Fagan (Time Detectives, 1995, etc.) draws on his archaeology background to intriguingly explore the correlation between unusual climatic shifts and unusual historical events. El Ni§o is a blooming of warm Pacific water, pushing eastward along the tropics, bucking the northeast trade winds. For years it was thought to be a localized anomaly particular to the northern Peruvian coast. Now it is appreciated as a colossal climatic happening that interacts with other climatic systems as part of a global weather machine. Fagan traces El Ni§o from its first reckonings to the large-scale weather predictions made today when satellites detect its upwelling appearance. He then goes on to speculate on how El Ni§o’s hell spawn—catastrophic extended drought and biblical storms—may have contributed to the demise of ancient civilizations. Drawing examples from pharaonic Egypt, early Mesopotamia, the Anasazi of North America, the Moche world of northern Peru, and the flamboyant classic Mayans, Fagan describes how these peoples responded to the curveballs (50-year droughts that robbed their artful irrigation works of water, rain that washed away their guano, currents that stole their anchovies) thrown at them by El Ni§o. Some moved; some muddled through, diminished; some had the flexibility to find ways to make the land more productive; others collapsed, their already stressed environment caving in before the climatic assault that additionally undermined the peoples’ faith in their divinities and in the omnipotence of their rulers. Lastly, Fagan points to El Ni§o’s savagings today of people who are the least equipped to face it: the delta dwellers in their ramshackle huts, the farmers and others at the mercy of landowners and political bosses who thrive on the manipulation of relief aid. It is to Fagan’s credit that he doesn’t attribute to El Ni§o sole responsibility for the march of history but rather neatly fits its cruel weather into the matrix of circumstances that pushed great civilizations to—and some over—the brink. (20 maps and drawings, not seen) (Radio satellite tour)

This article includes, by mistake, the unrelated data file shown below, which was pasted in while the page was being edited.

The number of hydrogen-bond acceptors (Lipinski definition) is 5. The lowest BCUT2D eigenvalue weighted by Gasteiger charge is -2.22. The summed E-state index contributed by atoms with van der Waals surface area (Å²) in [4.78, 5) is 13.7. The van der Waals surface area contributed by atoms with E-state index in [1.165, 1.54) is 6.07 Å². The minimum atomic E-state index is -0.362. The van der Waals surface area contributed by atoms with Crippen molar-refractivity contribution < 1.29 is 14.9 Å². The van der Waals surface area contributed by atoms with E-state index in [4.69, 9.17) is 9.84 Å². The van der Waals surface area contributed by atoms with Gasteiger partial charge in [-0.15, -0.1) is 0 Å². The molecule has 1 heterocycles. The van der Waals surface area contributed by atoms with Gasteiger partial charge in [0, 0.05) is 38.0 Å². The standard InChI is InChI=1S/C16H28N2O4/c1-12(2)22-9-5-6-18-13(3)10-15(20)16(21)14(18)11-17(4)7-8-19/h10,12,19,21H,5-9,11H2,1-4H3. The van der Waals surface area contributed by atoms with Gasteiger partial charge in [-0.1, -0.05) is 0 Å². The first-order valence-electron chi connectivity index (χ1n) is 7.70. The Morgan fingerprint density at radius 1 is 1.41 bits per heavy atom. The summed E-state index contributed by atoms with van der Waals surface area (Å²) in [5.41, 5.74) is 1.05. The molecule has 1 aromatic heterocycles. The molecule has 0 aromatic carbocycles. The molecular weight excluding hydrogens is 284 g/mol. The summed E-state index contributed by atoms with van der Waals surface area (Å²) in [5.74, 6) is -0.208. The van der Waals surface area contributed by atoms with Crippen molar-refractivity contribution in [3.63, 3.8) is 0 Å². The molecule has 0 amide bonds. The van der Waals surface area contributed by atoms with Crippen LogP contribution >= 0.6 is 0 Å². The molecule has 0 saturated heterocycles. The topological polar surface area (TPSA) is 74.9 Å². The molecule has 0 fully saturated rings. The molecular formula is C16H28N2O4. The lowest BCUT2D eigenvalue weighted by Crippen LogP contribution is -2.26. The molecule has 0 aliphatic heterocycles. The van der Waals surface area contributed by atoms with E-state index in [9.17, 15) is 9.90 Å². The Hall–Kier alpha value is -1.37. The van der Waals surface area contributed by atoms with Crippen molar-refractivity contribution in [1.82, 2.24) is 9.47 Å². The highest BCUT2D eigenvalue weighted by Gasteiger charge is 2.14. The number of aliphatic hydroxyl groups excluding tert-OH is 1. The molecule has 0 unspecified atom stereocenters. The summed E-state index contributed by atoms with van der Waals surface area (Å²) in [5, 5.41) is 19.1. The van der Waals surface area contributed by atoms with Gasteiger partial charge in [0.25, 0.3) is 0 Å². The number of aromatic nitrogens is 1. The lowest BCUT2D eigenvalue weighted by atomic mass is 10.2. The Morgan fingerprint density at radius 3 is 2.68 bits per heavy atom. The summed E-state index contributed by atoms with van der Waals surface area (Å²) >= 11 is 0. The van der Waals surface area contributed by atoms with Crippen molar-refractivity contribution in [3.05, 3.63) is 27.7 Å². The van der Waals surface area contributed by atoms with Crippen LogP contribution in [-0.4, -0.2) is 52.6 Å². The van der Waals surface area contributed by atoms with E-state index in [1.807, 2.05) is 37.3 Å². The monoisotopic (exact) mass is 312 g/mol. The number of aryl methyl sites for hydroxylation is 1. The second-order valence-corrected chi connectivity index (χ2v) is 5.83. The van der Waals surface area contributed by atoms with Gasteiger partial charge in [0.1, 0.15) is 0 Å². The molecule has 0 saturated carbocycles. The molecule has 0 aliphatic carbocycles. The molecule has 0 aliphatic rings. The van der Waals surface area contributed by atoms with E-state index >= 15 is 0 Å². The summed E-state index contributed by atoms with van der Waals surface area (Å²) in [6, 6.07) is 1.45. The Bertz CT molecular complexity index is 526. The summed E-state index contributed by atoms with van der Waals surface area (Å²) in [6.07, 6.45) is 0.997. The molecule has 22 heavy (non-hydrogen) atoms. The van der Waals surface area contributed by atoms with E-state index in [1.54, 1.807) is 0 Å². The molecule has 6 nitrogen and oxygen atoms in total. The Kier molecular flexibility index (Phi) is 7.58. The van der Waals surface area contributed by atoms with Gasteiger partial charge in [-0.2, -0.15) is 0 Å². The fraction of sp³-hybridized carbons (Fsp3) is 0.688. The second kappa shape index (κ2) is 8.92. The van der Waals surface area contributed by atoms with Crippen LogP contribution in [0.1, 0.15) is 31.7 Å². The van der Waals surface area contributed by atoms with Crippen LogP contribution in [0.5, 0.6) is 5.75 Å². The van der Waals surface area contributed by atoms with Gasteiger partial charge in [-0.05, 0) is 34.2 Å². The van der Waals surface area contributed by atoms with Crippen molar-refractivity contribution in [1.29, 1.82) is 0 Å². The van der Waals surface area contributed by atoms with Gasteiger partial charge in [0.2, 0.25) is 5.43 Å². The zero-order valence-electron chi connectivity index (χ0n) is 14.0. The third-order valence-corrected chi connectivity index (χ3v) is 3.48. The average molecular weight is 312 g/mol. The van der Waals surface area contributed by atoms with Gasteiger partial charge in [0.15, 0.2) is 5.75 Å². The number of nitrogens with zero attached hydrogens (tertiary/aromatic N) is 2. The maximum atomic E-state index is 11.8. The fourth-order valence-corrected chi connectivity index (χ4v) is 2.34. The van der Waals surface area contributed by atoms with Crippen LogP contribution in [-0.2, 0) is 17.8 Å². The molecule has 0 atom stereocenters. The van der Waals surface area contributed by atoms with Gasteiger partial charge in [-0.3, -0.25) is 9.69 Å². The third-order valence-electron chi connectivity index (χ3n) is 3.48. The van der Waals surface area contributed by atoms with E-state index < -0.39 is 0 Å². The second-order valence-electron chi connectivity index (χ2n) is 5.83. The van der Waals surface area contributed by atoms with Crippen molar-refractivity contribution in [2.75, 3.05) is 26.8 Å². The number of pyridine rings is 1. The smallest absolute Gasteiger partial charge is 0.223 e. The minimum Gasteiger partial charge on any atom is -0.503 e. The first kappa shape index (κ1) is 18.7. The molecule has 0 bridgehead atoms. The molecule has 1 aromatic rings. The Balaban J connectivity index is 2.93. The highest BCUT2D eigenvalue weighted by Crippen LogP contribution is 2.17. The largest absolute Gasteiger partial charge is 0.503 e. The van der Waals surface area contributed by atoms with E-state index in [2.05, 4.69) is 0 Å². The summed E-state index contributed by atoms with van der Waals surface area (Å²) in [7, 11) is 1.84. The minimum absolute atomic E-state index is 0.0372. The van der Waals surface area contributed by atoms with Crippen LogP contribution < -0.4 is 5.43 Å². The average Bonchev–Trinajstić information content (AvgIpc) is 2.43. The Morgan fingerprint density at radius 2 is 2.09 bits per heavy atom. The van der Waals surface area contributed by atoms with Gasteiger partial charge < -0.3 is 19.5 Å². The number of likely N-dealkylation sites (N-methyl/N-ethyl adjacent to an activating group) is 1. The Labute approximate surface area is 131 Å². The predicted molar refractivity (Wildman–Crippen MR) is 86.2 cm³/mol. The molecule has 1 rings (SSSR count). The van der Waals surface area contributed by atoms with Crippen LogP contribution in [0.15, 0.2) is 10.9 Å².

Pub Date: March 1, 1999

ISBN: 0-465-01120-9

Page Count: 300

Publisher: Basic

Review Posted Online: May 20, 2010

Kirkus Reviews Issue: Jan. 15, 1999

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Dramatic, immersive, and wanting—much like desire itself.


Based on eight years of reporting and thousands of hours of interaction, a journalist chronicles the inner worlds of three women’s erotic desires.